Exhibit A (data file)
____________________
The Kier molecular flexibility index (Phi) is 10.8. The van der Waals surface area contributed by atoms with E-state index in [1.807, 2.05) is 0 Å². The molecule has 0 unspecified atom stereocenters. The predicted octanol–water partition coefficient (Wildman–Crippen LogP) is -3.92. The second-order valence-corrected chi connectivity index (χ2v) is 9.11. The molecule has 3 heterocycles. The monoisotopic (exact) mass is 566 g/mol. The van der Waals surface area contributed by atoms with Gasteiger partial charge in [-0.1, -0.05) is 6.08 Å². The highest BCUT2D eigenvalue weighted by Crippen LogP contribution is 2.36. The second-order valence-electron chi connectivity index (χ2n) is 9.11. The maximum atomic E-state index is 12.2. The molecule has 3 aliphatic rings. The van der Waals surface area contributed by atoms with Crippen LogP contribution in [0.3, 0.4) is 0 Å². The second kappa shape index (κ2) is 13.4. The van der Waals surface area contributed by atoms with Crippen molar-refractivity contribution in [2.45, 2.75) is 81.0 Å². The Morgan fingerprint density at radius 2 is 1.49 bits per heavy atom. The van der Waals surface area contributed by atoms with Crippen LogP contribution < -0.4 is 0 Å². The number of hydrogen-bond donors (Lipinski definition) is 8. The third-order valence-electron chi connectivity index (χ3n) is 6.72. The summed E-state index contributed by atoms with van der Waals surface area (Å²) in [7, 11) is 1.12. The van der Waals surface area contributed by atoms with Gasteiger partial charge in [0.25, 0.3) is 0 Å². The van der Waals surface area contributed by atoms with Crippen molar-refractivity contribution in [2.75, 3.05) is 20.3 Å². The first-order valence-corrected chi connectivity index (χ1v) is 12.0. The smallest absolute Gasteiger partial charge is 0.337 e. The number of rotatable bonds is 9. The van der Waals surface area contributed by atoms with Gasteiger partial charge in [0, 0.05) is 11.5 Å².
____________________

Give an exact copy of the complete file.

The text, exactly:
The Kier molecular flexibility index (Phi) is 10.8. The van der Waals surface area contributed by atoms with E-state index in [1.807, 2.05) is 0 Å². The molecule has 0 unspecified atom stereocenters. The predicted octanol–water partition coefficient (Wildman–Crippen LogP) is -3.92. The second-order valence-corrected chi connectivity index (χ2v) is 9.11. The molecule has 3 heterocycles. The monoisotopic (exact) mass is 566 g/mol. The van der Waals surface area contributed by atoms with Gasteiger partial charge in [-0.1, -0.05) is 6.08 Å². The highest BCUT2D eigenvalue weighted by Crippen LogP contribution is 2.36. The second-order valence-electron chi connectivity index (χ2n) is 9.11. The maximum atomic E-state index is 12.2. The molecule has 3 aliphatic rings. The van der Waals surface area contributed by atoms with Crippen LogP contribution in [0.3, 0.4) is 0 Å². The second kappa shape index (κ2) is 13.4. The van der Waals surface area contributed by atoms with Crippen molar-refractivity contribution in [2.45, 2.75) is 81.0 Å². The Morgan fingerprint density at radius 2 is 1.49 bits per heavy atom. The van der Waals surface area contributed by atoms with Crippen LogP contribution < -0.4 is 0 Å². The number of hydrogen-bond donors (Lipinski definition) is 8. The third-order valence-electron chi connectivity index (χ3n) is 6.72. The summed E-state index contributed by atoms with van der Waals surface area (Å²) in [7, 11) is 1.12. The van der Waals surface area contributed by atoms with Gasteiger partial charge in [0.25, 0.3) is 0 Å². The van der Waals surface area contributed by atoms with Crippen molar-refractivity contribution in [2.75, 3.05) is 20.3 Å². The first-order valence-corrected chi connectivity index (χ1v) is 12.0. The smallest absolute Gasteiger partial charge is 0.337 e. The number of rotatable bonds is 9. The van der Waals surface area contributed by atoms with Gasteiger partial charge in [0, 0.05) is 11.5 Å².